Barry Warsaw writes:
The problem is that
_("some string" " and more of it")
is not the same as
_("some string" + " and more of it")
Are you worried about translators? The gettext functions themselves will just see the result of the operation. The extraction tools like xgettext do fail, however. Translating the above to
# The problem is that
gettext("some string" " and more of it")
# is not the same as
gettext("some string" + " and more of it")
and invoking "xgettext --force-po --language=Python test.py" gives
# SOME DESCRIPTIVE TITLE. # Copyright (C) YEAR THE PACKAGE'S COPYRIGHT HOLDER # This file is distributed under the same license as the PACKAGE package. # FIRST AUTHOR EMAIL@ADDRESS, YEAR. # #, fuzzy msgid "" msgstr "" "Project-Id-Version: PACKAGE VERSION\n" "Report-Msgid-Bugs-To: \n" "POT-Creation-Date: 2007-05-03 23:32+0900\n" "PO-Revision-Date: YEAR-MO-DA HO:MI+ZONE\n" "Last-Translator: FULL NAME EMAIL@ADDRESS\n" "Language-Team: LANGUAGE LL@li.org\n" "MIME-Version: 1.0\n" "Content-Type: text/plain; charset=CHARSET\n" "Content-Transfer-Encoding: 8bit\n"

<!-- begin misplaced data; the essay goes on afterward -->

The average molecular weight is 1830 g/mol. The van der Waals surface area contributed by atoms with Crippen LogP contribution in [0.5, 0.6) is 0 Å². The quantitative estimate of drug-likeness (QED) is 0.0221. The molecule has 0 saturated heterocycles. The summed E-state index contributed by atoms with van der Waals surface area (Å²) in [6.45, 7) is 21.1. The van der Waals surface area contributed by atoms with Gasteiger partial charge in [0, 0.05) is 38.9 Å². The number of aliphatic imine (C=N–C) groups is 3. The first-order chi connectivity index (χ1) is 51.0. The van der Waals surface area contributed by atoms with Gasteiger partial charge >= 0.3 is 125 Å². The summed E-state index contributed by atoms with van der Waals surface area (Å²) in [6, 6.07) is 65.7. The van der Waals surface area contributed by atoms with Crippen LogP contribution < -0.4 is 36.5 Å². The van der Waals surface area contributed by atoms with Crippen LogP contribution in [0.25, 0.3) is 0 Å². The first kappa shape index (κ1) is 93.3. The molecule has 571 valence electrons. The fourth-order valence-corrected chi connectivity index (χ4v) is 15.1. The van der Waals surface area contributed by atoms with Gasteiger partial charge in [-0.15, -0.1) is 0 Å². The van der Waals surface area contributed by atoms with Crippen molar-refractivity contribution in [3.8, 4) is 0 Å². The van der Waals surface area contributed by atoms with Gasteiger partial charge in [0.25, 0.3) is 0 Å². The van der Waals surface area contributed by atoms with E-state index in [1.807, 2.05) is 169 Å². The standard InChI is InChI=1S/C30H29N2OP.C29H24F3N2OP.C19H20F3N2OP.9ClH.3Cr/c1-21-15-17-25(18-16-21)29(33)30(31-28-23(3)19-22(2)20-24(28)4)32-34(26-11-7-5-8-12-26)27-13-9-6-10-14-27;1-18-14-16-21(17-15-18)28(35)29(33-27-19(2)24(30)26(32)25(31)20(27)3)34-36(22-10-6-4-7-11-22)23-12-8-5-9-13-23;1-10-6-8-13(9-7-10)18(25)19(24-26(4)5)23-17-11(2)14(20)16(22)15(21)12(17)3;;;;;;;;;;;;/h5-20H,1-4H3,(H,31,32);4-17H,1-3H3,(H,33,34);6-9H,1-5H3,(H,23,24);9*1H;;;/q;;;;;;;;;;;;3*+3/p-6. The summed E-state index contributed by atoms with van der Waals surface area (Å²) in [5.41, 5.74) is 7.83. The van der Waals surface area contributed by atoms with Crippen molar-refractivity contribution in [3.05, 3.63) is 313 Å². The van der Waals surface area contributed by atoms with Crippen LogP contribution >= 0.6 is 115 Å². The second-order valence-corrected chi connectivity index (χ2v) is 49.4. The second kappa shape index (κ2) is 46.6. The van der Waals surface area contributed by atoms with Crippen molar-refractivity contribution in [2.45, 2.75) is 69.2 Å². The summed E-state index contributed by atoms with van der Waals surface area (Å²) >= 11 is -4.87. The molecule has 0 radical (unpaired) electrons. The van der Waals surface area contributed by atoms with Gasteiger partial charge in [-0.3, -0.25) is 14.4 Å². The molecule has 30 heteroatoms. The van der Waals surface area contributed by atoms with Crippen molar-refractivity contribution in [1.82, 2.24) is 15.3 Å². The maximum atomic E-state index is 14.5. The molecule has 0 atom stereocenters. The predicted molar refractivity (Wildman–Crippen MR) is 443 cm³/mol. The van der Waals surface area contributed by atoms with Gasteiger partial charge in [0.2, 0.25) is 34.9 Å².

#: test.py:3 msgid "some string and more of it" msgstr ""
#: test.py:8 msgid "some string" msgstr ""
BTW, it doesn't work for the C equivalent, either.
You would either have to teach pygettext and maybe gettext about this construct, or you'd have to use something different.
Teaching Python-based extraction tools about it isn't hard, just make sure that you slurp in the whole argument, and eval it. If what you get isn't a string, throw an exception. xgettext will be harder, since apparently does not do it, nor does it even know enough to error or warn on syntax it doesn't handle within gettext()'s argument.